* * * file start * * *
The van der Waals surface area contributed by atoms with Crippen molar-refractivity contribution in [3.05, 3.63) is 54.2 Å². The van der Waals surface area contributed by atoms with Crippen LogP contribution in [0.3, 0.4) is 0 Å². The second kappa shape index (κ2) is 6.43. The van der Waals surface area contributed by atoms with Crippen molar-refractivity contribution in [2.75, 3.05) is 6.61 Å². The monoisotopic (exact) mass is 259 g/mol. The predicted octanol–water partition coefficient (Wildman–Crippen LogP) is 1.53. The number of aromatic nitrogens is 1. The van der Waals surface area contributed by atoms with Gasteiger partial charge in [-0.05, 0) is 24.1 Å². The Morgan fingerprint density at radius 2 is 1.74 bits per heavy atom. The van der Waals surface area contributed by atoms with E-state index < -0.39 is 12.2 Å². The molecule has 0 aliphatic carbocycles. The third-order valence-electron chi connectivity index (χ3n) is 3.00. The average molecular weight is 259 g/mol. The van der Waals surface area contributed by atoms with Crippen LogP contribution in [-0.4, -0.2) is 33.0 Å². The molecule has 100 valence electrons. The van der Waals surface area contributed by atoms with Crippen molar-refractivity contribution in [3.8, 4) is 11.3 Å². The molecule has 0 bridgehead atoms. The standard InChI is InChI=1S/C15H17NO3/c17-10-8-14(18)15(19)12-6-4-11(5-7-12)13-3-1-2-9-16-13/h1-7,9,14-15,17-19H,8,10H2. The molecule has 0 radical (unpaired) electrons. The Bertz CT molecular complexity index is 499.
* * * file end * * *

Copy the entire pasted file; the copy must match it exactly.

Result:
The van der Waals surface area contributed by atoms with Crippen molar-refractivity contribution in [3.05, 3.63) is 54.2 Å². The van der Waals surface area contributed by atoms with Crippen LogP contribution in [0.3, 0.4) is 0 Å². The second kappa shape index (κ2) is 6.43. The van der Waals surface area contributed by atoms with Crippen molar-refractivity contribution in [2.75, 3.05) is 6.61 Å². The monoisotopic (exact) mass is 259 g/mol. The predicted octanol–water partition coefficient (Wildman–Crippen LogP) is 1.53. The number of aromatic nitrogens is 1. The van der Waals surface area contributed by atoms with Gasteiger partial charge in [-0.05, 0) is 24.1 Å². The Morgan fingerprint density at radius 2 is 1.74 bits per heavy atom. The van der Waals surface area contributed by atoms with E-state index < -0.39 is 12.2 Å². The molecule has 0 aliphatic carbocycles. The third-order valence-electron chi connectivity index (χ3n) is 3.00. The average molecular weight is 259 g/mol. The van der Waals surface area contributed by atoms with Crippen LogP contribution in [-0.4, -0.2) is 33.0 Å². The molecule has 100 valence electrons. The van der Waals surface area contributed by atoms with Crippen molar-refractivity contribution in [3.8, 4) is 11.3 Å². The molecule has 0 bridgehead atoms. The standard InChI is InChI=1S/C15H17NO3/c17-10-8-14(18)15(19)12-6-4-11(5-7-12)13-3-1-2-9-16-13/h1-7,9,14-15,17-19H,8,10H2. The molecule has 0 radical (unpaired) electrons. The Bertz CT molecular complexity index is 499.